The God of Thunder

After the rain had stopped, or at least paused, Randa and I got into my small pickup and headed over to Winfield, about ten miles away from our new house in Arkansas City. Dark clouds still filled the sky and there was an occasional sweep of raindrops across the windshield. Nothing like the downpour we’d had just an hour or two earlier.

She had spent the day fighting the grime and grit of at least ten years of neglect in the house we’re buying. It’s hard to imagine how someone could let an oven get as nasty as this one was. I can understand the gunk that builds up behind a refrigerator. I mean, what difference does it really make? Well, yeah, it’s going to run more and use more electricity because of all the dust and dirt accumulating on the condenser coils, but other than that, so what? Nobody sees it and it doesn’t affect the food, safely tucked inside, and separated by layers of insulation, sheet metal and plastic lining. The oven, though? Totally different. Direct, non-separated proximity to the food you’re going to eat. And, it’s just plain nasty looking.

So, Randa was tired from a long day of grime-fighting and I was tired from a long day of…, well, administrative stuff. Neither of us felt much like cooking anything and we’d been wanting to try out Montana Mike’s Steakhouse over at Winfield.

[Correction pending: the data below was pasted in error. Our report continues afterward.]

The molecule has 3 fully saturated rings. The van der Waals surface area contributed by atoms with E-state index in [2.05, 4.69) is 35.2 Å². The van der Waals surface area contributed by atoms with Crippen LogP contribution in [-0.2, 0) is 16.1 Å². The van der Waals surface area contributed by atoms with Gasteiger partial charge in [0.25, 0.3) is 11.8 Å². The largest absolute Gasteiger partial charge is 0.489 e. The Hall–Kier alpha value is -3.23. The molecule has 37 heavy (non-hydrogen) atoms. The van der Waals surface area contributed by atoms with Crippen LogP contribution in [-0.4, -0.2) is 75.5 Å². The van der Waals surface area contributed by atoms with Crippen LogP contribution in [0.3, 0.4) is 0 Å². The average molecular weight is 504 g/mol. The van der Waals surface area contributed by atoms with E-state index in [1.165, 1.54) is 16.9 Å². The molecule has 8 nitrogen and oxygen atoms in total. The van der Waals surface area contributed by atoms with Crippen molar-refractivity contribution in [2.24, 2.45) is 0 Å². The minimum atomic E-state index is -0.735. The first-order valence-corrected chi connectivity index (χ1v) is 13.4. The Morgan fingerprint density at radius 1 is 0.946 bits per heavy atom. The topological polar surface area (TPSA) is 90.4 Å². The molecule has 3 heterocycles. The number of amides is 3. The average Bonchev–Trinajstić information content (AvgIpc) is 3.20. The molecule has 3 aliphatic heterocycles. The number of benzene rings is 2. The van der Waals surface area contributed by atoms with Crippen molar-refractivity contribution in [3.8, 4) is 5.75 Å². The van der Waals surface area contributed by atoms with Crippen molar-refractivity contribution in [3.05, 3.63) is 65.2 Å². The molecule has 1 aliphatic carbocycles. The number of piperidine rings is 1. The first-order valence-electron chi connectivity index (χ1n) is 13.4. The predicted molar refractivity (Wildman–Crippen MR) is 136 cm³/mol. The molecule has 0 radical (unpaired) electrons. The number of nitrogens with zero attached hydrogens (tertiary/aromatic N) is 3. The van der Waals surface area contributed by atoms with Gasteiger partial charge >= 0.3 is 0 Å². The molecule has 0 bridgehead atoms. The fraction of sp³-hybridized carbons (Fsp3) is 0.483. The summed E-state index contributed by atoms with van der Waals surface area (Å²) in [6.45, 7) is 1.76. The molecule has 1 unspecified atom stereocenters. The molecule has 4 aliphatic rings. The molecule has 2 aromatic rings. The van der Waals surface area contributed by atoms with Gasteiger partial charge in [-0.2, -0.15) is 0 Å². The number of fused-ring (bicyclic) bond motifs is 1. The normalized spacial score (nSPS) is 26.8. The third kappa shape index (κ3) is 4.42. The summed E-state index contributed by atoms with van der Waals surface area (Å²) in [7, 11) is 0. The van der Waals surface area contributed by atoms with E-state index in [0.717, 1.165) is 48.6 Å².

So we did.

It was a good call. After we’d finished our meals and lingering conversation, we walked outside into the parking lot. A lot of dark clouds still scattered across the eastern sky but there was the low end fragment of a double rainbow. The colors were a bit muted but still refreshing.

As we drove back south toward Ark City, the setting sun flamed distant clouds. A thin rim of platinum glowed from their edges while the main parts burned red and orange. Against the backdrop of grimly dark splotches, the spectacle made a visual oasis in the western sky.

In the midst of our darkest moments, in the eye of the storm and even in the forming turmoil, the glory of God still shines in the world. But we must look in the right direction in order to see it. The God of Thunder and the God of the Rainbow has never forgotten His promises.

H. Arnett

About Doc Arnett

Native of southwestern Kentucky currently living in Ark City, Kansas, with my wife of twenty-nine years, Randa. We have, between us, eight children and twenty-eight grandkids. We enjoy singing, worship, remodeling and travel.
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